The federal government is putting up $13 million to maintain the ferry service that runs between Prince Edward Island and Nova Scotia.
The money will purchase new engines for the MV Holiday Island, rehabilitate docking facilities both in Caribou, N.S. and Wood Islands, P.E.I.
"Our government understands the importance of ferry services to the local communities throughout Atlantic Canada," said Peter MacKay, the local MP for the riding on the Nova Scotia side, in a news release.
Gail Shea, the minister responsible for ACOA, was also on hand for the announcement.
"Well, it is a significant announcement because, as you know, we’re spending $13 million to upgrade the infrastructure on both sides of the strait to ensure that the ferry service has the infrastructure it needs to continue its service," said Shea.
Bev Stewart is with the Wood Islands and Area Development Organization and helps to run the local lighthouse.
"I think it’s wonderful, I think it’s needed. The ferry is the Island way of life. It’s how you come to the Island, it’s the way you should leave too," said Stewart.
Don Cudmore, general manager of the P.E.I. Tourism Association, said the ferry is an important part of the Island tourism experience.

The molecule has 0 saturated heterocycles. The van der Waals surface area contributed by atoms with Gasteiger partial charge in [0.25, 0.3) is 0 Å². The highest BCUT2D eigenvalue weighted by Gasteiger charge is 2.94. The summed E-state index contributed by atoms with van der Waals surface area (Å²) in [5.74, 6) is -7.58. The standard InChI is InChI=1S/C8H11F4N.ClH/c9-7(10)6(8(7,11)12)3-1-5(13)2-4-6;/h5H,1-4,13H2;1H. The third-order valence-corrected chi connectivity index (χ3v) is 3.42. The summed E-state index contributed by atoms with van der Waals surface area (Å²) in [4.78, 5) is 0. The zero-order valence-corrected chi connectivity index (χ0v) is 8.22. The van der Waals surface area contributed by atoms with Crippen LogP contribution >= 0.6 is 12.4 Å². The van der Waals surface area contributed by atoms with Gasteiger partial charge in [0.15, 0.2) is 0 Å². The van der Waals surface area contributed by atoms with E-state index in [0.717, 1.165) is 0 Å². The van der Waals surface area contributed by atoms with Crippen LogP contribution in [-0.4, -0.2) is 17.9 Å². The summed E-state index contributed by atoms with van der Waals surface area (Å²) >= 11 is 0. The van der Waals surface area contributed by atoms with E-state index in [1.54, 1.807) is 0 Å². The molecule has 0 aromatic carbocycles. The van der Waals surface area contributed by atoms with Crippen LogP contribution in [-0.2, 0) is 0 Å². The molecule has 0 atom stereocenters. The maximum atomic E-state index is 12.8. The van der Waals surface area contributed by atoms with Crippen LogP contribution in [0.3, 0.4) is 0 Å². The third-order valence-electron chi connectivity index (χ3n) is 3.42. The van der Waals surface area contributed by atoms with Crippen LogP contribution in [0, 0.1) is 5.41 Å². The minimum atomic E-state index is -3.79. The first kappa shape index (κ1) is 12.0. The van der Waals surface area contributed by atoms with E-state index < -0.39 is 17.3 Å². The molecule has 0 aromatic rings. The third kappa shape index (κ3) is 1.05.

"I just come off the ferry, the ferry was chock-full and full of families and it’s all part of the trip," he said.
Progressive Conservative Leader Steven Myers said this is an important investment in the service.
"It’s good to see that kind of investment and it certainly gives hope that there’s going to be a long-term arrangement in place to keep the ferry service here," he said.
Transportation Minister Rob Vessey said it's not only tourists who use the service.
"There’s been 150,000 vehicles last year cross with about 380,000 passengers or more and for fishing, for farming, for construction — there’s a lot of people that use this," he said.
Work on the breakwaters at Wood Islands will begin in October and on the berths on both sides of the Northumberland Strait in November.
All projects are scheduled to be completed by March 2014.
Ottawa is in negotiations with Northumberland Ferries on a new service contract. The current one expires in 2014.
"We’re looking at a long-term plan for the ferry service. As you can see it’s very important, not just for businesses in Kings County but for tourism on Prince Edward Island as well — not only does it bring tourists to the Island but it's actually in itself a tourist attraction," said Shea.